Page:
In Their Hour of Need, Prayer

Times Staff Writer

McLEAN, Va. -- In the plain, white room where Tom Fox had attended Quaker meetings, his friends greeted the deadline laid down for his execution Saturday as they believed he would have wanted them to -- in silent communion.

They prayed for Fox, a 54-year-old grocer who had quit his job at the Whole Foods Market in Springfield, Va., two years ago to undergo training as a peacemaker and who was kidnapped in Iraq on Nov. 26.

They prayed for his fellow hostages, all members of the antiwar group Christian Peacemaker Teams: James Loney, 41, a Catholic activist from Toronto; Norman Kember, 74, a retired medical professor from London; and Harmeet Singh Sooden, 32, a Canadian electrical engineer.

And, as the deadline of midnight in Baghdad -- 4 p.m. in Virginia -- passed without news of whether the hostages would live or die, the Quakers also prayed for the kidnappers.


“Imagine what it would be like to have your soul be so tortured that you would be driven to do something like this,” said Marge Epstein, a friend of Fox’s. “If we answer it back out of fear and anger and revenge, all that we’ll do is perpetuate it.”

A previously unknown group called the Swords of Righteousness Brigade claimed to have kidnapped the four Westerners and has accused them of being American spies. Footage of the four, with their hands shackled and wearing orange jumpsuits reminiscent of those worn by inmates at the U.S. detention facility in Guantanamo Bay, Cuba, was aired on the Arab television network Al Jazeera three days after their abduction.

The group had announced that it would execute the hostages on Thursday unless all Iraqi prisoners were freed, then extended the deadline until Saturday. Friends said they had no idea who was holding the captives, and there was no news Saturday from Baghdad of their fate.

Friends and family of the Western peace activists have kept a low profile until recently, preferring to work through back-channels and, particularly, to ask Muslim leaders in the U.S. and in Iraq to speak out for the captives, said Mary E. Lord of the American Friends Service Committee in Philadelphia and a longtime friend of Fox’s.


Lord said a number of Islamic religious leaders, as well as representatives of Al Qaeda, Hezbollah, Hamas and Egypt’s Muslim Brotherhood, have signed statements calling for the hostages to be spared.

In Iraq, Fox and his colleagues were working to promote nonviolent conflict resolution between Sunnis and Shiites. They were also helping families of Iraqi prisoners held both by U.S. forces and by Iraqis and were reporting back to faith-based communities in the United States about the impact of U.S. policies in Iraq.

Fox and another member of the Christian Peacemaker Teams signed a statement before leaving for Iraq saying they understood what they were doing was dangerous but were convinced the risks did not outweigh their purpose in being in Iraq. They said they rejected kidnapping and did not wish any ransom to be paid should they be taken hostage.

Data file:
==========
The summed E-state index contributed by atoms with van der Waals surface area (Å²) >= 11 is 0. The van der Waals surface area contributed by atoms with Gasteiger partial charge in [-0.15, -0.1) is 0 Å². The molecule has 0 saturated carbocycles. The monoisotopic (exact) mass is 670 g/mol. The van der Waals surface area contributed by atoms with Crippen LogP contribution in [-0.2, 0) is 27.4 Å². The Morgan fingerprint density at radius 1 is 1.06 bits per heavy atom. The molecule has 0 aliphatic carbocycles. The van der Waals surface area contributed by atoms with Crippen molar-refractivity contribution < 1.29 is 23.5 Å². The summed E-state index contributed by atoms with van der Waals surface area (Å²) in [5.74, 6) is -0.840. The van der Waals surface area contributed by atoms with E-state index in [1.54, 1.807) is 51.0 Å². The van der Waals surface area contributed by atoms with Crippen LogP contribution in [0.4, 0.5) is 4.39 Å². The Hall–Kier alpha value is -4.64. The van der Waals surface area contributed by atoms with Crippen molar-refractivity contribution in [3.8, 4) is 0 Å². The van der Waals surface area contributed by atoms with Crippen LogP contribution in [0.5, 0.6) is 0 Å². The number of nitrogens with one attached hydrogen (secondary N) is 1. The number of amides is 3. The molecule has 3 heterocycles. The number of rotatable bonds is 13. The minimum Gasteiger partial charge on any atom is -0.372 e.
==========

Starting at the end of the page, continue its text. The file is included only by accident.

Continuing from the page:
If kidnapped, the 2004 statement said, they “will attempt to communicate with the hostage-takers or their sponsors and work against journalists’ inclination to vilify and demonize the offenders. We will try to understand the motives for these actions, and to articulate them, while maintaining a firm stance that such actions are wrong.”

Fox’s statement also said he did not want force to be used to free him or any violence used to punish anyone who harmed him.

“He is quoted as saying there are far too many people willing to die in war than to die for peace,” said Ken Epstein, 58, of Arlington, Va. “I think that’s what it’s all about: He feels called by God to do this.”

In Virginia, friends of Fox and his two grown children have held prayer vigils and meetings to try to get his message across. One was held jointly with the All Dulles-Area Muslim Society, which has developed a relationship with the Quakers since Sept. 11, 2001, and whose members have tried to spread the word to Iraq and elsewhere in the Mideast about the Quakers and Fox.

“These people who kidnapped our friends don’t represent the Iraqi people, and they clearly don’t represent the Muslim people,” said Georgia Fuller of Arlington, who has known Fox for 15 years. “The Iraqi people have certainly had more to fear than we have had to fear and more reason to be angry than we have had.”


It is not easy to forgive Fox’s kidnappers, Lord said, but it is the Quaker task to “separate the behavior from the person.... There’s no justification in our mind for killing, period, " Lord said. “The kidnapping or threat of executing innocent persons is not excusable, but that doesn’t mean that we can’t forgive persons, because we believe in the presence of God in all of us. We believe that these persons who are threatening to do these things still can be transformed.”

In the blog he wrote from Baghdad -- -- Fox struggled to make sense of the suicide bombings, kidnappings and assassinations around him in Baghdad and of what it meant to stand firm as a pacifist. In April 2005, he wrote: “The ability to feel the pain of another human being is central to any kind of peacemaking work. But this compassion is fraught with peril. How do I stay with the pain and suffering and not be overwhelmed? How do I resist the welling up of rage toward the perpetrators of violence? How do I keep from disconnecting from or becoming numb to the pain?”

In an earlier blog, he wrote: “I struggle to stand firm, but I’m willing to keep working at it.”